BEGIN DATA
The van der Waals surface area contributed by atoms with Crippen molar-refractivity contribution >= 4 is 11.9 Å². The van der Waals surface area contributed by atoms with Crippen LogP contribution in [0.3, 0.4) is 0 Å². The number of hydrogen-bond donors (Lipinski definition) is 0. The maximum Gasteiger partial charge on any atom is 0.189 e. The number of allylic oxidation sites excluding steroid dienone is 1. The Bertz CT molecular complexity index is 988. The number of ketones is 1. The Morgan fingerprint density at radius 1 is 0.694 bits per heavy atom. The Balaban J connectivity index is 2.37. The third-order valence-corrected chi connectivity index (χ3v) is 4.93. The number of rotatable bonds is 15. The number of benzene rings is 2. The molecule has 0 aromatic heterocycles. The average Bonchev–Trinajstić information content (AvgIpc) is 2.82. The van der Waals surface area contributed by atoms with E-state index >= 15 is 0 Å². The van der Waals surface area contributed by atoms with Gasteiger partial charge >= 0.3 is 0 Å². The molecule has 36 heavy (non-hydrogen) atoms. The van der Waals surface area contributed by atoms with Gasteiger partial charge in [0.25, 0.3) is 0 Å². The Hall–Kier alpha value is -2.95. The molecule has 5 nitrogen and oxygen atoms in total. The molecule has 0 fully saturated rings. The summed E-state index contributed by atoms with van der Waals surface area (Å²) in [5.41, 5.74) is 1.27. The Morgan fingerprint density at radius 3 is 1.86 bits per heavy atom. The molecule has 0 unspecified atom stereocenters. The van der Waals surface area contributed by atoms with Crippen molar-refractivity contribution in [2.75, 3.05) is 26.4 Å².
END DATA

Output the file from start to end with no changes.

The van der Waals surface area contributed by atoms with Crippen molar-refractivity contribution >= 4 is 11.9 Å². The van der Waals surface area contributed by atoms with Crippen LogP contribution in [0.3, 0.4) is 0 Å². The number of hydrogen-bond donors (Lipinski definition) is 0. The maximum Gasteiger partial charge on any atom is 0.189 e. The number of allylic oxidation sites excluding steroid dienone is 1. The Bertz CT molecular complexity index is 988. The number of ketones is 1. The Morgan fingerprint density at radius 1 is 0.694 bits per heavy atom. The Balaban J connectivity index is 2.37. The third-order valence-corrected chi connectivity index (χ3v) is 4.93. The number of rotatable bonds is 15. The number of benzene rings is 2. The molecule has 0 aromatic heterocycles. The average Bonchev–Trinajstić information content (AvgIpc) is 2.82. The van der Waals surface area contributed by atoms with E-state index >= 15 is 0 Å². The van der Waals surface area contributed by atoms with Gasteiger partial charge >= 0.3 is 0 Å². The molecule has 36 heavy (non-hydrogen) atoms. The van der Waals surface area contributed by atoms with Gasteiger partial charge in [0.25, 0.3) is 0 Å². The Hall–Kier alpha value is -2.95. The molecule has 5 nitrogen and oxygen atoms in total. The molecule has 0 fully saturated rings. The summed E-state index contributed by atoms with van der Waals surface area (Å²) in [5.41, 5.74) is 1.27. The Morgan fingerprint density at radius 3 is 1.86 bits per heavy atom. The molecule has 0 unspecified atom stereocenters. The van der Waals surface area contributed by atoms with Crippen molar-refractivity contribution in [2.75, 3.05) is 26.4 Å².